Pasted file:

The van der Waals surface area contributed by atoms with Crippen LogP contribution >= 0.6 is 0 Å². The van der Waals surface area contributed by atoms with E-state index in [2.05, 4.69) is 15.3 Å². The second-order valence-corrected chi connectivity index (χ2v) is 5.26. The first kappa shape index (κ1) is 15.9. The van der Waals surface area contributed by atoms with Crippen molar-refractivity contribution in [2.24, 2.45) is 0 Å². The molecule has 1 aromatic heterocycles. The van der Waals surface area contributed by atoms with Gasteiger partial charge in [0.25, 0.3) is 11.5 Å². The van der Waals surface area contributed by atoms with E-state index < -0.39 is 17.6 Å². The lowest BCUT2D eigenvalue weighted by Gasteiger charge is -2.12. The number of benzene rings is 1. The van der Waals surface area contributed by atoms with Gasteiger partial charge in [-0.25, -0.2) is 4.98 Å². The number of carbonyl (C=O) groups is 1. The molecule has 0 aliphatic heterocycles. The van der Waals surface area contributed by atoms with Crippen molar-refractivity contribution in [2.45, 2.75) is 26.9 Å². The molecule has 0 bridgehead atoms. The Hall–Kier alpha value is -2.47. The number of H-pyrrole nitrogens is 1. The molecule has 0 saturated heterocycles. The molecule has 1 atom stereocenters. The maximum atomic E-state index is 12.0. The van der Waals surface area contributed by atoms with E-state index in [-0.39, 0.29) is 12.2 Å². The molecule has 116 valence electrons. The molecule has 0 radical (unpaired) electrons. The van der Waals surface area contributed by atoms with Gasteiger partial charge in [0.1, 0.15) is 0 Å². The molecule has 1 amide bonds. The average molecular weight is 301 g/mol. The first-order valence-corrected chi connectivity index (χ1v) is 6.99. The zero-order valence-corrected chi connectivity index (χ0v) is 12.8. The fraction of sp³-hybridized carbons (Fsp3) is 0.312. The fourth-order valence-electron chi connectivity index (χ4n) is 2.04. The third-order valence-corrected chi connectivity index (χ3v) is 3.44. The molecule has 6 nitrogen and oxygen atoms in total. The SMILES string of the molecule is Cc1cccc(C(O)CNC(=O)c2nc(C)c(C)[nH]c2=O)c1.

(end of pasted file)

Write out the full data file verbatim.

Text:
The van der Waals surface area contributed by atoms with Crippen LogP contribution >= 0.6 is 0 Å². The van der Waals surface area contributed by atoms with E-state index in [2.05, 4.69) is 15.3 Å². The second-order valence-corrected chi connectivity index (χ2v) is 5.26. The first kappa shape index (κ1) is 15.9. The van der Waals surface area contributed by atoms with Crippen molar-refractivity contribution in [2.24, 2.45) is 0 Å². The molecule has 1 aromatic heterocycles. The van der Waals surface area contributed by atoms with Gasteiger partial charge in [0.25, 0.3) is 11.5 Å². The van der Waals surface area contributed by atoms with E-state index < -0.39 is 17.6 Å². The lowest BCUT2D eigenvalue weighted by Gasteiger charge is -2.12. The number of benzene rings is 1. The van der Waals surface area contributed by atoms with Gasteiger partial charge in [-0.25, -0.2) is 4.98 Å². The number of carbonyl (C=O) groups is 1. The molecule has 0 aliphatic heterocycles. The van der Waals surface area contributed by atoms with Crippen molar-refractivity contribution in [2.45, 2.75) is 26.9 Å². The molecule has 0 bridgehead atoms. The Hall–Kier alpha value is -2.47. The number of H-pyrrole nitrogens is 1. The molecule has 0 saturated heterocycles. The molecule has 1 atom stereocenters. The maximum atomic E-state index is 12.0. The van der Waals surface area contributed by atoms with E-state index in [-0.39, 0.29) is 12.2 Å². The molecule has 116 valence electrons. The molecule has 0 radical (unpaired) electrons. The van der Waals surface area contributed by atoms with Gasteiger partial charge in [0.1, 0.15) is 0 Å². The molecule has 1 amide bonds. The average molecular weight is 301 g/mol. The first-order valence-corrected chi connectivity index (χ1v) is 6.99. The zero-order valence-corrected chi connectivity index (χ0v) is 12.8. The fraction of sp³-hybridized carbons (Fsp3) is 0.312. The fourth-order valence-electron chi connectivity index (χ4n) is 2.04. The third-order valence-corrected chi connectivity index (χ3v) is 3.44. The molecule has 6 nitrogen and oxygen atoms in total. The SMILES string of the molecule is Cc1cccc(C(O)CNC(=O)c2nc(C)c(C)[nH]c2=O)c1.